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Derrick Rose, Carmelo Anthony, Just What The City Of Chicago Needs?

For a team more snake-bitten than perhaps all the league’s other 29 teams combined over the last two seasons, has Lady Luck finally cast her light on the Windy City?

Derrick Rose
Derrick Rose

Chris Humphreys-USA TODAY Sports

Derrick Rose deserves a break and the city of Chicago desperately needs one.

And so when Carmelo Anthony announced he would be visiting the Bulls and Chi-Town first in his nearly weeklong NBA free agency tour, you were hopeful it was also an indication of where his heart might be. For a team more snake-bitten than perhaps all the league’s other 29 teams combined over the last two seasons, you wondered if Lady Luck might have finally been casting her light on the Windy City.

Around the United Center where the Bulls and the youngest MVP in league history call home, video screens of Anthony, draped in the team’s red and white, brightened a city far too gloomed over the last several years by gang and violence problems. Chicago has more homicides and shootings over the first half of 2014 than the vastly more populated metropolises of New York or Los Angeles.

And the Chicago born and bred Rose feels the pain. Back in May, he attended the funeral of a 14-year-old girl shot and killed by another teen stemming from a feud on Facebook. Months before that, he personally paid for the services of a six-month-old infant, accidentally shot and killed when gunmen brazenly opened fire on her gang-member father.

One of the ways the 25-year-old Rose has tried to make sense of all the madness is by turning to the game he’s come to know and love. In a city known for its hoops affinity, Rose has tried to inspire others through the game they all cherish.

Late last year, he and fellow local NBA legend Isiah Thomas joined Father Michael Pfleger in hosting the Peace Tournament, a basketball league where rival gang members square off and get to know one another on the hardwood instead of the city’s unforgiving street corners.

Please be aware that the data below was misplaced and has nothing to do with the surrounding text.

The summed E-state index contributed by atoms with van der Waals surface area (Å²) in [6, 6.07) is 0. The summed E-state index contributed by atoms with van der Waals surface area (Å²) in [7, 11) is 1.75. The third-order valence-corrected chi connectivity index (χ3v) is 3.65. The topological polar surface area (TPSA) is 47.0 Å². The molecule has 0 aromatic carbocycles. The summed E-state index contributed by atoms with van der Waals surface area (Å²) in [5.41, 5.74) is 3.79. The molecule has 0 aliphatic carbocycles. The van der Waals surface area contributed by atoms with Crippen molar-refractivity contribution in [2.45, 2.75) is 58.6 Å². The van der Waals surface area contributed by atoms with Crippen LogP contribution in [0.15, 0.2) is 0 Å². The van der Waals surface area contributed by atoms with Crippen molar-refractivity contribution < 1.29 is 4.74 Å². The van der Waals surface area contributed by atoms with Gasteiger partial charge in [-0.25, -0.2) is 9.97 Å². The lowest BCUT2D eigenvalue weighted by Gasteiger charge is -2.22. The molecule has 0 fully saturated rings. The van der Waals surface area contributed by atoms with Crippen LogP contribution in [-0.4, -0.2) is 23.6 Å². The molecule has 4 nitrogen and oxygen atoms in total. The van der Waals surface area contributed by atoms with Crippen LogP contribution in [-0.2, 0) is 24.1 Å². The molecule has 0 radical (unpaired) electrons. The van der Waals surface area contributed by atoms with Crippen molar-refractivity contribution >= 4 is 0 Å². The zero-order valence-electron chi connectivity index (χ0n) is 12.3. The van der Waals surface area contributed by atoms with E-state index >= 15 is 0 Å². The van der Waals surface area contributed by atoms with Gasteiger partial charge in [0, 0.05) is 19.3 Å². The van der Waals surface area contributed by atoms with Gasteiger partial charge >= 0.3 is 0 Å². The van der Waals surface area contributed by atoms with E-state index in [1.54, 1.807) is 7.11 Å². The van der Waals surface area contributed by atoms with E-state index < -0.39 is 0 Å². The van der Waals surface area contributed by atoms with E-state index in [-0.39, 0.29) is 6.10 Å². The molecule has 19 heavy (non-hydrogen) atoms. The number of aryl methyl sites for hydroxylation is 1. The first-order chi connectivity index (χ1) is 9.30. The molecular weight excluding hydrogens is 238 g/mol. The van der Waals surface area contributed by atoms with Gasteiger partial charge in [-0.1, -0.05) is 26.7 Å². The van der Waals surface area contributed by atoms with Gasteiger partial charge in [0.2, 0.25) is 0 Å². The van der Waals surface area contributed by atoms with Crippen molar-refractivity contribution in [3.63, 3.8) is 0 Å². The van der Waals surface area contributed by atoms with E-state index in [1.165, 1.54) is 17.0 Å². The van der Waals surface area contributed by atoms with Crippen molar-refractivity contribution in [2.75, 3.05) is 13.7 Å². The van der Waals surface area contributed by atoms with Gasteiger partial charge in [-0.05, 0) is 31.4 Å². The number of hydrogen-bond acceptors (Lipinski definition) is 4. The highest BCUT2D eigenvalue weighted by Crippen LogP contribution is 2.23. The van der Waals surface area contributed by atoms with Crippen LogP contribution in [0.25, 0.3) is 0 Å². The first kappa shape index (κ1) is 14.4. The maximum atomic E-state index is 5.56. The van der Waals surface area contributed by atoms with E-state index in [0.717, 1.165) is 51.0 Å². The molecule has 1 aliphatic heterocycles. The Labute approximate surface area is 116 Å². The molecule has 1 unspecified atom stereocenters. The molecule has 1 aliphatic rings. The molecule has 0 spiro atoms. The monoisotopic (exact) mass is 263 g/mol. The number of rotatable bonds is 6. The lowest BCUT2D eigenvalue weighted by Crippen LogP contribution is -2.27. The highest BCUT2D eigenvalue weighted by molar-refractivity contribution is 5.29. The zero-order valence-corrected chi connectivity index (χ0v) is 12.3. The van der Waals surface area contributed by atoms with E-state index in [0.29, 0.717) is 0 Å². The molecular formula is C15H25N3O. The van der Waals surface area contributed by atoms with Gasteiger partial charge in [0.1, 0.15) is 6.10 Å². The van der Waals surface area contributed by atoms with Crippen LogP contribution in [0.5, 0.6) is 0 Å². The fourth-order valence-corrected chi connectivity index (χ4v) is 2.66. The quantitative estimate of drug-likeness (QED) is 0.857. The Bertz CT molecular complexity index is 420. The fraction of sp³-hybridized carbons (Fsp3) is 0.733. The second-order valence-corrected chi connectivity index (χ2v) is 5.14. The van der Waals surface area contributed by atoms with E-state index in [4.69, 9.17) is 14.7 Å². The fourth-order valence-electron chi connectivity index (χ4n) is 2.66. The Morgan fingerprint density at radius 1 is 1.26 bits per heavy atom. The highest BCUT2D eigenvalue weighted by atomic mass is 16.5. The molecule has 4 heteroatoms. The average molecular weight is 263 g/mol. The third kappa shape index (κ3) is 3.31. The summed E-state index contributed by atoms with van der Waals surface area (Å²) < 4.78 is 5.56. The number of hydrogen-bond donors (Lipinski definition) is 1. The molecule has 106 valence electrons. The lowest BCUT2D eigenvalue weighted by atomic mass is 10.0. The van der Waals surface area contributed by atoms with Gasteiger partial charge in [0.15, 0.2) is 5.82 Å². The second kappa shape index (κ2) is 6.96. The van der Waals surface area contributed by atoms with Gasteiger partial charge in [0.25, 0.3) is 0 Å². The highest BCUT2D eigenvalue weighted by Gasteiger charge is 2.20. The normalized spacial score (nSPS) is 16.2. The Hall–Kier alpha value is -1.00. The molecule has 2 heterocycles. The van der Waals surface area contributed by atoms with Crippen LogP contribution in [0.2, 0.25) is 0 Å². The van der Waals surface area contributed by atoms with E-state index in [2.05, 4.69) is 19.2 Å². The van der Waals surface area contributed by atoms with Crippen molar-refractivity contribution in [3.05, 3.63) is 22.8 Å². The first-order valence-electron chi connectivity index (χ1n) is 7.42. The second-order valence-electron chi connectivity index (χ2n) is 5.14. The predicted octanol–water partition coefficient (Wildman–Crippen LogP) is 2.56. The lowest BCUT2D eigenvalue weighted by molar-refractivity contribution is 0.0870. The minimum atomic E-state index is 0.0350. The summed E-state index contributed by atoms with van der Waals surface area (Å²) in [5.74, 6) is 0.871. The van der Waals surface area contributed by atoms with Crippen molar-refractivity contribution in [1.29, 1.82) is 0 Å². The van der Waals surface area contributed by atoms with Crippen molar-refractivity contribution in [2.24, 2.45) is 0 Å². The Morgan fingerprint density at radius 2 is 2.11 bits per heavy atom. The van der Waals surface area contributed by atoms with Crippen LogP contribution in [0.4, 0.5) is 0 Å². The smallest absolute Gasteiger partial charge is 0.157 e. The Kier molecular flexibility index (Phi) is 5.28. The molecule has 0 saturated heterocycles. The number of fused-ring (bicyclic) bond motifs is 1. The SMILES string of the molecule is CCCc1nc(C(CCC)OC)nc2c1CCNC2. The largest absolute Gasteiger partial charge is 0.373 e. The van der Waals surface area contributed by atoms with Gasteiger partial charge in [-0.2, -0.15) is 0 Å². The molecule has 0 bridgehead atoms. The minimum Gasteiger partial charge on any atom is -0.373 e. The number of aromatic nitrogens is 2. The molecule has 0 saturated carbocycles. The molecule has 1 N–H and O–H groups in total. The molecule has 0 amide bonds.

Pfleger, whose history of fighting gang violence stretches more than three decades, later insisted among the players playing in the tournament “there hasn’t been a single shooting” and at least four other rival gangs had called the church interested in suiting up for the next tournament.

And so, when you hear Carmelo Anthony may seriously be considering joining Rose, Joakim Noah and Taj Gibson you cheer the possibilities, cheer and pray that it all comes to be. You do so because the city of Chicago needs it and maybe, just maybe the injury-prone Rose deserves it. If it takes the two of them teaming up for such a majestic city to again feel good and prideful about itself, team owner Jerry Reinsdorf’s millions are a small price to pay.

Rose hasn’t bemoaned the knee injuries that have now essentially robbed him of the last two years of his career, and maybe that’s because when he looks at the hard-hit and downtrodden Englewood neighborhood where he grew up as a boy he realizes just how much he remains blessed.

“With all this stuff that’s going on in this city, a kid from Englewood has something positive going on,” Rose once told reporters, a proclamation seemingly meant to uplift others as much as celebrate himself.

If now adding Carmelo means having even more of the city and its youth feeling that kind of positive vibe Derrick Rose felt that day, count me in as a Bulls fan now officially longing for Anthony.

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